Thursday started a bit earlier than Wednesday. Well, truth be told, much earlier. Not only was it Park Day, but it was also moving day.
A little background. When we arrived at the Holland on Wednesday, we found out that the room we were originally booked for (more specifically, a loft) wouldn’t be ready for us until Thursday. So, we were put in a regular room for Wednesday night. The hotel would move our things the next day; but, of course, we needed to be packed up.
Fine. Although, I kinda felt bad for the person who had to move our stuff. It was more than the usual suitcases. We also had a cooler and bins full of food and accoutrements needed for my class at the Holland on Friday.
After cleaning up and packing, Steve & I went to grab a quick breakfast from the hotel spread. It was the usual variety of pastries, cereal, and granola. I will say, though, it was certainly a step above the average hotel breakfast fare.
After breakfast, we went to pick up my parents at their hotel for another sojourn to Big Bend National Park. Steve & I have been there, oh, I think, 10 times now. Dad, a couple of times. Mom had never been, so we decided now would be as a good a time as any to take her. Plus, it always seems to be just a little different every time we go.
But first, a quick stop in Marathon. Mom had to go to the post office.
Task completed, we headed down the road to the park. For those of you who haven’t been out here before, nothing is close together. The three largest towns out here – Alpine, Marfa, Fort Davis – are all 30 minutes away from each other and the park itself is an hour from Marathon (or, as the locals call it, Marath’n). If you factor in getting to the park headquarters (which is what the road signs measure), it’s almost 2 hours from Alpine. But, the scenery makes the drive worth it.
If you leave early enough in the day, you will (hopefully) see the buzzards sitting on the fence posts with their wings spread warming themselves up. They’re sinfully ugly and kinda gross birds, but they’re fun to observe.
If you want to take pictures of buzzards (or any carrion bird), you have to be careful. If you startle them, their preferred method of defense is throwing up the contents of their stomach. And, since they eat already dead things, you can just imagine the smell. Well, maybe you can’t.
On into the park. We just hit the time between the wildflowers and the cactus blooms. So, not much color foliage-wise, but still, as always, beautiful in its own desert way.
After the many stops requested by Dad & me so we could take photos, we finally made it to the park headquarters, Panther Junction. So, we decided to eat lunch at the lodge in the park. The Chisos Mountain Lodge.
Lunch was, in a word, dull. The food was edible but, like all places that cater to large, diverse crowds, boring. The best part of the meal was the appetizer, Texas Toothpicks. Basically, deep-fried onion and pickled jalapeño pieces. They weren’t greasy and the dipping sauce – a kind of chili-mayonnaise thing – that wasn’t bad.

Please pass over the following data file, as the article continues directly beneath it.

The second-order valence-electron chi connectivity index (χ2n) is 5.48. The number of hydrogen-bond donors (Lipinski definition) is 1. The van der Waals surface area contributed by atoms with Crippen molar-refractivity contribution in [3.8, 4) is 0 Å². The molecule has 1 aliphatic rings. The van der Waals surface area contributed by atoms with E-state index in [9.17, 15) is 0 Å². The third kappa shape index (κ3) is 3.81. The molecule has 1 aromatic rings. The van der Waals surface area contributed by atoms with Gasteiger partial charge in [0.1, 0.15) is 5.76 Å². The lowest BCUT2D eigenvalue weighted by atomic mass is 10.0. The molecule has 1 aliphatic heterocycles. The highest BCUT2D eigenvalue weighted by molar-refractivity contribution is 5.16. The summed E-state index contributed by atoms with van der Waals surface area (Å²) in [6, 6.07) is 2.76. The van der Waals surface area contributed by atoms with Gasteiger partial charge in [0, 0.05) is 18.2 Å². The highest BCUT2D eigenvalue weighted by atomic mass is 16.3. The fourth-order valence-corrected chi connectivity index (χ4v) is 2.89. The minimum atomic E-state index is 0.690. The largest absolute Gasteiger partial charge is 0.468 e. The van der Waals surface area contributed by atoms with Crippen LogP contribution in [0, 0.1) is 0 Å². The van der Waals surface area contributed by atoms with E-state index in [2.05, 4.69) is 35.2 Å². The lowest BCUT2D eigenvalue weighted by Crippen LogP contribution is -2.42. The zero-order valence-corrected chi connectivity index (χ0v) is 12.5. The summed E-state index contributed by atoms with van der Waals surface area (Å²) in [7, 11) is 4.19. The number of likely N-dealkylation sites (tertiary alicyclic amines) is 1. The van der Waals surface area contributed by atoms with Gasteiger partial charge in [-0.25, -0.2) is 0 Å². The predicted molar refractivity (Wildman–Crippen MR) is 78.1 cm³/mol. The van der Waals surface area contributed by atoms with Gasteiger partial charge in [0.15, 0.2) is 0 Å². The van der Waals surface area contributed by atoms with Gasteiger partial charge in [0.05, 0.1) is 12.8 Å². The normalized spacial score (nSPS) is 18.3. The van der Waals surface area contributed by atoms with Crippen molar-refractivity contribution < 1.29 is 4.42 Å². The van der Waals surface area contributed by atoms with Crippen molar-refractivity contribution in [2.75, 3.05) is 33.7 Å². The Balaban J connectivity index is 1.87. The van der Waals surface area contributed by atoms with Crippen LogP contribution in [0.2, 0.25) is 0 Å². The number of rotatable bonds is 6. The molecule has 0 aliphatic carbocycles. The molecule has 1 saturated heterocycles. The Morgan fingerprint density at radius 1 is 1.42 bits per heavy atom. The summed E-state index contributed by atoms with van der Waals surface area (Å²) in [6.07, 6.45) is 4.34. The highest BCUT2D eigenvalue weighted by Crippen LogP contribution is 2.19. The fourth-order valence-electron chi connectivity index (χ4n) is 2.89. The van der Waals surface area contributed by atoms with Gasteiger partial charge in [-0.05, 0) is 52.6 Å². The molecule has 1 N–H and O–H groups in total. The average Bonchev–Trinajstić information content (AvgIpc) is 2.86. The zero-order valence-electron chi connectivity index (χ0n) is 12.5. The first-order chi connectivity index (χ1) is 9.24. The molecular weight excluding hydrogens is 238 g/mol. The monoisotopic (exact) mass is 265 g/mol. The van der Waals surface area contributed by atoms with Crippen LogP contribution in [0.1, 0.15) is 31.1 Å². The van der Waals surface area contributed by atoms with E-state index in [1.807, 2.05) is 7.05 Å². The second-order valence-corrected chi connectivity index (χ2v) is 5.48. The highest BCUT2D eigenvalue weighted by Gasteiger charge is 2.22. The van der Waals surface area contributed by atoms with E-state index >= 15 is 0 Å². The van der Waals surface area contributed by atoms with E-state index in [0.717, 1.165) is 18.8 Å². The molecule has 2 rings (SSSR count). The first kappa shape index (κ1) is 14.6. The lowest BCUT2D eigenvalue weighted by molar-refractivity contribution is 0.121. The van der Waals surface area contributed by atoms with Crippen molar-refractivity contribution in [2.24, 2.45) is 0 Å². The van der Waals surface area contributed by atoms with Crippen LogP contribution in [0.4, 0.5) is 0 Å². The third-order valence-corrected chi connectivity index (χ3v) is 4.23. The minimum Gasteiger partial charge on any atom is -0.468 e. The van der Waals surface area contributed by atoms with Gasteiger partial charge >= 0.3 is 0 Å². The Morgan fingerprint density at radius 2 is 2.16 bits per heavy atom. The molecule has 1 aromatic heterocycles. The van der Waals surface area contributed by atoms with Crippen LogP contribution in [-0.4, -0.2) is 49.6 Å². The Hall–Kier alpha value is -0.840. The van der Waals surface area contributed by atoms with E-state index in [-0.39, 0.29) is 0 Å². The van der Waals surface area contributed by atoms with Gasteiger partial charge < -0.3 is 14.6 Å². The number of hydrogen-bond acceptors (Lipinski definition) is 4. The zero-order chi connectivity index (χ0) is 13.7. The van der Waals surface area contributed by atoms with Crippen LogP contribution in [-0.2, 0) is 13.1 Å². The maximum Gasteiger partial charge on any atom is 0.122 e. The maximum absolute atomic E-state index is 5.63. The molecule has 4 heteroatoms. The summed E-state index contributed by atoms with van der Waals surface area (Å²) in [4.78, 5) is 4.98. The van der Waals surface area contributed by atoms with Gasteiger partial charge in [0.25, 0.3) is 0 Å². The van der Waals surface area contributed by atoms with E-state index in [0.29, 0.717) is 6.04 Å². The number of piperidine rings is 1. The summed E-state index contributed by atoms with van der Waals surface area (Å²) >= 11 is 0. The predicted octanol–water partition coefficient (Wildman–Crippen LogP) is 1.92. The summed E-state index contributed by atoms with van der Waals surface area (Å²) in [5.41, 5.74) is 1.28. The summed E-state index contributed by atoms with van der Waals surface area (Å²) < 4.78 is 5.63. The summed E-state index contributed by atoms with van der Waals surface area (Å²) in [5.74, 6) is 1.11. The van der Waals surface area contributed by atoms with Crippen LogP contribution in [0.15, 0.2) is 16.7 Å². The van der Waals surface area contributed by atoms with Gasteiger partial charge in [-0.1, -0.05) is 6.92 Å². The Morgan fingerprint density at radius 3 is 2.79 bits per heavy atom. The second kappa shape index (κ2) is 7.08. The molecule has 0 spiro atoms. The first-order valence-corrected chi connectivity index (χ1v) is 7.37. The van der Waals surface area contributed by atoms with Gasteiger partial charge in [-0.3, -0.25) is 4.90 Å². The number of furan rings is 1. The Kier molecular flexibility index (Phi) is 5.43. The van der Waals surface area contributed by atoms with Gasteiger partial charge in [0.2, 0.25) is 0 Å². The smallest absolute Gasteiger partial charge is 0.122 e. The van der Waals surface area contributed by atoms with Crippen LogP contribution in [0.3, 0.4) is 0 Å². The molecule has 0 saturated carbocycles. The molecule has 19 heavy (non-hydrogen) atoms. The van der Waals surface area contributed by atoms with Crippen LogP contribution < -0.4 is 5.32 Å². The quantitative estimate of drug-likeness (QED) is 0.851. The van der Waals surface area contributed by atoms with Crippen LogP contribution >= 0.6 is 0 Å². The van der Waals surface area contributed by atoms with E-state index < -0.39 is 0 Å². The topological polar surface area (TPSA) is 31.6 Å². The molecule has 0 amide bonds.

Mom went for a BLT. She says it’s the only sandwich she eats at restaurants because it’s not too messy. She said it was good.
Dad went for a burger. He said it was dry. The pattie definitely looked like it had been cooked immediately from its frozen state.
Steve & I both opted for the fish tacos. Bland doesn’t even begin to describe the flavor. We liberally poured on the appetizer dipping sauce to help out. It did. Kinda. It also looked as if they tried to warm up the tortillas but waited too long to get them to the table, because by the time we got them, the tortillas were stiff and dry.
The rice and beans were good, though.
After lunch, we decided to take a short walk around the Basin. We’ve made this walk before but never during the daylight hours. So, it was nice to see the Window in its daytime glory.
We came in through the north entrance, as we always do, but decided to leave via the south entrance heading towards Terlingua. We wanted to stop at the General Store there and check out the ghost town.
Steve & I have been to Terlingua Ghost Town maybe 5 or 6 times at this point. Sadly, it becomes more and more dilapidated every time. The ravages of time and humans have taken their toll.
We made a quick stop in the General Store for some t-shirts and Topo Chico. (For those of you who don’t know, Topo Chico is a Mexican carbonated mineral water.) Then, the 90-minute drive back to Alpine.
We dropped my parents off at their hotel and went back to ours to get the keys to our new room and clean up for the Viva Big Bend Food Festival opening night party.
Stewart had reserved a loft for Steve & me. I needed it so I could prep for my class the next day without getting in the way of the kitchen staff at the hotel restaurant. When we finally walked in, we were thrilled. A nice large living area with a serviceable kitchenette and a huge bedroom area with a whirlpool tub and large bathroom.
We cleaned up and headed towards the party at the Railroad Blues, a great music venue in Alpine. The local telecom company was giving away free fajitas and coozies with magnets. Very handy.
The fajitas were very good. Most of the time, the skirt steak is so undercooked, the meat is chewy. This time the meat was cooked through and was very tender. (Although, admittedly, I don’t know what cut of meat this was.) Plus, they didn’t overdress the fajitas. Just grilled onions, peppers, and some excellent salsa. Steve got us both seconds. After my parents arrived, he went with Dad to get food and got himself a third one.
After conversing with my parents and Stewart, Steve & I went back to the hotel to begin prep for my class. Mission accomplished, I went to bed.
Day 3… Coming up.